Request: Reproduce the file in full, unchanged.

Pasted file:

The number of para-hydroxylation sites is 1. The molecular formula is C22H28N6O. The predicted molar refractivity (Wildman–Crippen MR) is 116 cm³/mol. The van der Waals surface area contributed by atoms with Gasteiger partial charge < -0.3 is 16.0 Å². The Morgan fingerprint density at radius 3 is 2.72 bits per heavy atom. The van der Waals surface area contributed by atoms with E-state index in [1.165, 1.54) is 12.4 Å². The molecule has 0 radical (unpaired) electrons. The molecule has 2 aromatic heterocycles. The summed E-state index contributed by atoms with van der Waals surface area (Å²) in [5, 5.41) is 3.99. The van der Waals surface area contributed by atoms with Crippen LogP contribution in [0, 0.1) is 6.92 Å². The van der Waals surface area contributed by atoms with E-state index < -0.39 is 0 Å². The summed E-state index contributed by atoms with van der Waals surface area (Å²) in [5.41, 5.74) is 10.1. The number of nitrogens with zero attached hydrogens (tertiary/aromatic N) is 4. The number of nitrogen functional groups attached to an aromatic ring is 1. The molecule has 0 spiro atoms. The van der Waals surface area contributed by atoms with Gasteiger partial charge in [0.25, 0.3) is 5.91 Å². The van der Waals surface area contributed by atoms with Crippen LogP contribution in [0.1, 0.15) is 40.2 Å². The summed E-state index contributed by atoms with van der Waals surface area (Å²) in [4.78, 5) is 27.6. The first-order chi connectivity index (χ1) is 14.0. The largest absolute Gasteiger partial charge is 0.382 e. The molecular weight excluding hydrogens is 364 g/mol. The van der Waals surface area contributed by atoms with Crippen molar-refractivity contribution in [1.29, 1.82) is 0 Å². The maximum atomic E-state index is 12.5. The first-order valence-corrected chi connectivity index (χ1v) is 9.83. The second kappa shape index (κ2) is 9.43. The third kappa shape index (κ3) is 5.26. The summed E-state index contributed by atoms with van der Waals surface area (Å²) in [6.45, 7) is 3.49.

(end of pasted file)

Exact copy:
The number of para-hydroxylation sites is 1. The molecular formula is C22H28N6O. The predicted molar refractivity (Wildman–Crippen MR) is 116 cm³/mol. The van der Waals surface area contributed by atoms with Gasteiger partial charge < -0.3 is 16.0 Å². The Morgan fingerprint density at radius 3 is 2.72 bits per heavy atom. The van der Waals surface area contributed by atoms with E-state index in [1.165, 1.54) is 12.4 Å². The molecule has 0 radical (unpaired) electrons. The molecule has 2 aromatic heterocycles. The summed E-state index contributed by atoms with van der Waals surface area (Å²) in [5, 5.41) is 3.99. The van der Waals surface area contributed by atoms with Crippen LogP contribution in [0, 0.1) is 6.92 Å². The van der Waals surface area contributed by atoms with E-state index < -0.39 is 0 Å². The summed E-state index contributed by atoms with van der Waals surface area (Å²) in [5.41, 5.74) is 10.1. The number of nitrogens with zero attached hydrogens (tertiary/aromatic N) is 4. The number of nitrogen functional groups attached to an aromatic ring is 1. The molecule has 0 spiro atoms. The van der Waals surface area contributed by atoms with Gasteiger partial charge in [0.25, 0.3) is 5.91 Å². The van der Waals surface area contributed by atoms with Crippen LogP contribution in [0.1, 0.15) is 40.2 Å². The summed E-state index contributed by atoms with van der Waals surface area (Å²) in [4.78, 5) is 27.6. The first-order chi connectivity index (χ1) is 14.0. The largest absolute Gasteiger partial charge is 0.382 e. The molecular weight excluding hydrogens is 364 g/mol. The van der Waals surface area contributed by atoms with Crippen molar-refractivity contribution in [1.29, 1.82) is 0 Å². The maximum atomic E-state index is 12.5. The first-order valence-corrected chi connectivity index (χ1v) is 9.83. The second kappa shape index (κ2) is 9.43. The third kappa shape index (κ3) is 5.26. The summed E-state index contributed by atoms with van der Waals surface area (Å²) in [6.45, 7) is 3.49.